The expression above is part of nested functions (outer and inner functions) with each function defined within the scope of its parent function.

If I run my these nested functions from a Main.jl file, I get the following error (despite a and b being positiveFloat64):

ERROR: DomainError with -5.991263951486869e-16:
Exponentiation yielding a complex result requires a complex argument.
Replace x^y with (x+0im)^y, Complex(x)^y, or similar.

I tried to sort this error out with the function real() but didnâ€™t work.

Interestingly, if I run my functions line by line (instead of calling the Main.jl file), I can compute the expression above without the error (giving me as a result a floating point number).

I would appreciate any advice/comment/help on this because I am out of ideas!

Thanks! I am 100% sure that the base of the exponent is a positive floating number. When I print b in my example, I get: 21.778641870591873, and the value of the expression a is printed as: 1.2954354359893232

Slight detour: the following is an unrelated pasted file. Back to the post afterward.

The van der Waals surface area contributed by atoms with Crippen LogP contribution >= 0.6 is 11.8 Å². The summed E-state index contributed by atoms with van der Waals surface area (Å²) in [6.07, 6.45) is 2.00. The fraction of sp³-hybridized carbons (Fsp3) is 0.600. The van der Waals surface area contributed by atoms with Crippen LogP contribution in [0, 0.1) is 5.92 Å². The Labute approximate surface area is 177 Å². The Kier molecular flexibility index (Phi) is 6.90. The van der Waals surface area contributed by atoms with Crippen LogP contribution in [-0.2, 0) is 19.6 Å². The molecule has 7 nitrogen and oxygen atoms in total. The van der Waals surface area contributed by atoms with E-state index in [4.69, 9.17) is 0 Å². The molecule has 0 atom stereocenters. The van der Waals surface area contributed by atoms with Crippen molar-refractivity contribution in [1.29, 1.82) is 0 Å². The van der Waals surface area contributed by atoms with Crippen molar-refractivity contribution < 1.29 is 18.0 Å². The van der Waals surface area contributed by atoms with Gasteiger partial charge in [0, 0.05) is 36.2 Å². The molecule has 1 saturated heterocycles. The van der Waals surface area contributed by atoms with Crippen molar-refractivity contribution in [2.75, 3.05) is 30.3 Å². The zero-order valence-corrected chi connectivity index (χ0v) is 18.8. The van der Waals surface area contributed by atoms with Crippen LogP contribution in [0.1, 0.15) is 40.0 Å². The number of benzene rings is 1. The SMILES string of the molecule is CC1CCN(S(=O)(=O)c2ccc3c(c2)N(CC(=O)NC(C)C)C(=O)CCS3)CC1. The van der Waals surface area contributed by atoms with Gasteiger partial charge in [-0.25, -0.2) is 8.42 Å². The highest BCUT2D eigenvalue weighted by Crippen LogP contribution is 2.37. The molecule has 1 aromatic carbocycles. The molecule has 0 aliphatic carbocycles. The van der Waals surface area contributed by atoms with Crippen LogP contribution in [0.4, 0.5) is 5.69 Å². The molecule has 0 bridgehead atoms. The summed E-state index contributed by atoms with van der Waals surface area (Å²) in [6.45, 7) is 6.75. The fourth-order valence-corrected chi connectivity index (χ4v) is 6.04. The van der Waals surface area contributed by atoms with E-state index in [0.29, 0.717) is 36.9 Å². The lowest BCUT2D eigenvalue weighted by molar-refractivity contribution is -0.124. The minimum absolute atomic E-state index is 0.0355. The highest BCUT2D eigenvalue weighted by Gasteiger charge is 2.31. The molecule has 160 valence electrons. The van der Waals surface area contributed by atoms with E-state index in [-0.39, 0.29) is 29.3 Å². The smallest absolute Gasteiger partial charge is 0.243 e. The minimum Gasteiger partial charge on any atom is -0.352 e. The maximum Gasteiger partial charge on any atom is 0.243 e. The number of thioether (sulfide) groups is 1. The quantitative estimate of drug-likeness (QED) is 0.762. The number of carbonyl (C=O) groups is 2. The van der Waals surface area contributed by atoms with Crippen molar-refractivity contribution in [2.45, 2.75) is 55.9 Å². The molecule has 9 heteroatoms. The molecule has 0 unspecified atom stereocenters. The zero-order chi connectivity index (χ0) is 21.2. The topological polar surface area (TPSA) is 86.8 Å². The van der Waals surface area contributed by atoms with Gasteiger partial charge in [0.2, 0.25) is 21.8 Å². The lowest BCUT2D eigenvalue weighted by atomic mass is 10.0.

As @Oscar_Smith suggested, you should evaluate the expression, assign it to a variable a, and print it and b just before you call a^b. You are 100% sure a is positive, but the error message tells us that a is negative. You need to figure out where/what the discrepancy is.

If youâ€™re 100% sure a is positive because the expression is provably positive, be aware that floating point numbers donâ€™t obey the same rules as the reals. Your value of a is negative but very small, suggesting that it should be zero or a small positive, but instead is negative due to rounding errors.

Apologies, @Oscar_Smith, I didnâ€™t get your comment right away but with the clarification of @John_Gibson, now I see what you meant.

Printing the exponent before the expression gave me some insights. I donâ€™t know how but, indeed, there were some very small negative numbers in there.

For the moment, I am taking the absolute value of the base of the exponent to avoid the error:

That number looks to be on the order of eps(Float64), so it could easily come about in floating point calculations, even with something simple like a-b where a and b seem equal.